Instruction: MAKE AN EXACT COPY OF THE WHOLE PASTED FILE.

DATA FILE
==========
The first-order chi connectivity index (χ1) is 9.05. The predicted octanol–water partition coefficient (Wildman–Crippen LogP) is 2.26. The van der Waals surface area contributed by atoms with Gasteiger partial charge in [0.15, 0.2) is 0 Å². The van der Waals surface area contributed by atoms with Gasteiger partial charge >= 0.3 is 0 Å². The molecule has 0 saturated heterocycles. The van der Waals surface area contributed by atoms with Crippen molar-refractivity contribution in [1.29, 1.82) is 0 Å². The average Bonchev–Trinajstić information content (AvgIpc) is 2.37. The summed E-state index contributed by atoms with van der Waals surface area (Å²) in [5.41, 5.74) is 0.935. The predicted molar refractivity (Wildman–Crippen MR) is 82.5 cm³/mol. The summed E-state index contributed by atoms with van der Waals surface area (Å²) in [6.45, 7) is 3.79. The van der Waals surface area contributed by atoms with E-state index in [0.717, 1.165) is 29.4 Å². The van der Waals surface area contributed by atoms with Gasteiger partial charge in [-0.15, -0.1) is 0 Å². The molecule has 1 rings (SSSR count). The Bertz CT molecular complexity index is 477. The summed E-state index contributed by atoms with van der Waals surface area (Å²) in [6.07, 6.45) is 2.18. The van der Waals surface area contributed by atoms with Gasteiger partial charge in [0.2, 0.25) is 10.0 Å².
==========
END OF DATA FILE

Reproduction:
The first-order chi connectivity index (χ1) is 9.05. The predicted octanol–water partition coefficient (Wildman–Crippen LogP) is 2.26. The van der Waals surface area contributed by atoms with Gasteiger partial charge in [0.15, 0.2) is 0 Å². The van der Waals surface area contributed by atoms with Gasteiger partial charge >= 0.3 is 0 Å². The molecule has 0 saturated heterocycles. The van der Waals surface area contributed by atoms with Crippen molar-refractivity contribution in [1.29, 1.82) is 0 Å². The average Bonchev–Trinajstić information content (AvgIpc) is 2.37. The summed E-state index contributed by atoms with van der Waals surface area (Å²) in [5.41, 5.74) is 0.935. The predicted molar refractivity (Wildman–Crippen MR) is 82.5 cm³/mol. The summed E-state index contributed by atoms with van der Waals surface area (Å²) in [6.45, 7) is 3.79. The van der Waals surface area contributed by atoms with E-state index in [0.717, 1.165) is 29.4 Å². The van der Waals surface area contributed by atoms with Gasteiger partial charge in [-0.15, -0.1) is 0 Å². The molecule has 1 rings (SSSR count). The Bertz CT molecular complexity index is 477. The summed E-state index contributed by atoms with van der Waals surface area (Å²) in [6.07, 6.45) is 2.18. The van der Waals surface area contributed by atoms with Gasteiger partial charge in [0.2, 0.25) is 10.0 Å².